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Mariëlle Bruning: ‘Juvenile courts’ role in placement in care cases relatively small’

The legal protection of parents and children in cases involving placement in care must improve. That is the opinion of Mariëlle Bruning, Professor of Children and the Law.

Mariëlle Bruning

The issues in a family are often very complex in cases involving a decision to place a child in care, says Mariëlle Bruning in Dutch news programme Nieuwsuur. There are also many legal bottlenecks when it comes to placement in care, such as the lack of legal protection for parents and children.

'The bottom line is that parents and children are left in the cold too much’, says Bruning. 'They don’t have sufficient opportunity to review very important decisions concerning placement in care. Like the decision that after placement in care there is very little contact between parents and children. Or that a child protection organisation says that the child will not go back home and states that the child’s future lies outside the family. There’s little they can do about that.’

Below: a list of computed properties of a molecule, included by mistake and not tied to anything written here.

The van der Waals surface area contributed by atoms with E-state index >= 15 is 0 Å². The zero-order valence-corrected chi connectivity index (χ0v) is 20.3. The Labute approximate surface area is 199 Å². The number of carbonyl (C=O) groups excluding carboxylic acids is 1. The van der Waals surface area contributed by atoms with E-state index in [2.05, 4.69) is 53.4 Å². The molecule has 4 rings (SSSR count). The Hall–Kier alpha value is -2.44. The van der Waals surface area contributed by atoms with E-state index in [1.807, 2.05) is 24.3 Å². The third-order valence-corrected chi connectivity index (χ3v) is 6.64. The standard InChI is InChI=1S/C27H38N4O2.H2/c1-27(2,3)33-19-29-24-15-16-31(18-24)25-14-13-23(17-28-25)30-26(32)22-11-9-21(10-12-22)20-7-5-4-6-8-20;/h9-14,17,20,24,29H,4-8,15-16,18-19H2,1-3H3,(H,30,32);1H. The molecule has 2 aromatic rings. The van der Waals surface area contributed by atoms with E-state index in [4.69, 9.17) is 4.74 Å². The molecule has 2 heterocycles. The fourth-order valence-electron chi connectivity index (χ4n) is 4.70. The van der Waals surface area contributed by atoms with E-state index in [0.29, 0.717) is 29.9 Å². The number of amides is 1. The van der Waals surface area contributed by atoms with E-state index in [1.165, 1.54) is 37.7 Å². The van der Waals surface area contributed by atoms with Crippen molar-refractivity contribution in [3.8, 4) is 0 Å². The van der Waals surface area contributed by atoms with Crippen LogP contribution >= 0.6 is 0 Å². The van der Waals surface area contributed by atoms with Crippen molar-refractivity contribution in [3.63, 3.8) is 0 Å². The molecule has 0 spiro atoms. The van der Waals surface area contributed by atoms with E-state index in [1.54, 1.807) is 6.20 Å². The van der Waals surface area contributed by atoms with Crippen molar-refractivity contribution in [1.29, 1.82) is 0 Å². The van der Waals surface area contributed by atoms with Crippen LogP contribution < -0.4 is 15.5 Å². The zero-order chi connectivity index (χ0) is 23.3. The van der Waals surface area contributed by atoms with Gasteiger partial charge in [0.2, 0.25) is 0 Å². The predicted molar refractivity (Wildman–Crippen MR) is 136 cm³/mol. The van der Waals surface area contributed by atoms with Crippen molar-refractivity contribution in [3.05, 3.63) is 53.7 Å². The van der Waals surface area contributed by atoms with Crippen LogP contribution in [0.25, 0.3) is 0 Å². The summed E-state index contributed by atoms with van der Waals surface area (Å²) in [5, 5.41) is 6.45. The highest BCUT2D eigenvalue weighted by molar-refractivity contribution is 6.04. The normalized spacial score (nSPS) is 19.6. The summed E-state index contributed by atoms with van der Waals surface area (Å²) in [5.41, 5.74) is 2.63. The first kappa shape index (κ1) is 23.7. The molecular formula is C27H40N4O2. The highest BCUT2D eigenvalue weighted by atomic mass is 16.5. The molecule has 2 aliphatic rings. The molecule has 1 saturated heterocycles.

In the Netherlands, we have a system in which the juvenile court is fairly passive and can only review on request, says Bruning. 'So juvenile courts can’t monitor how much contact there is with the parents, and whether siblings remain together when they are placed in care. The implementing organisation has a lot of control and certain decisions cannot be reviewed. Then you’re out in the cold.'

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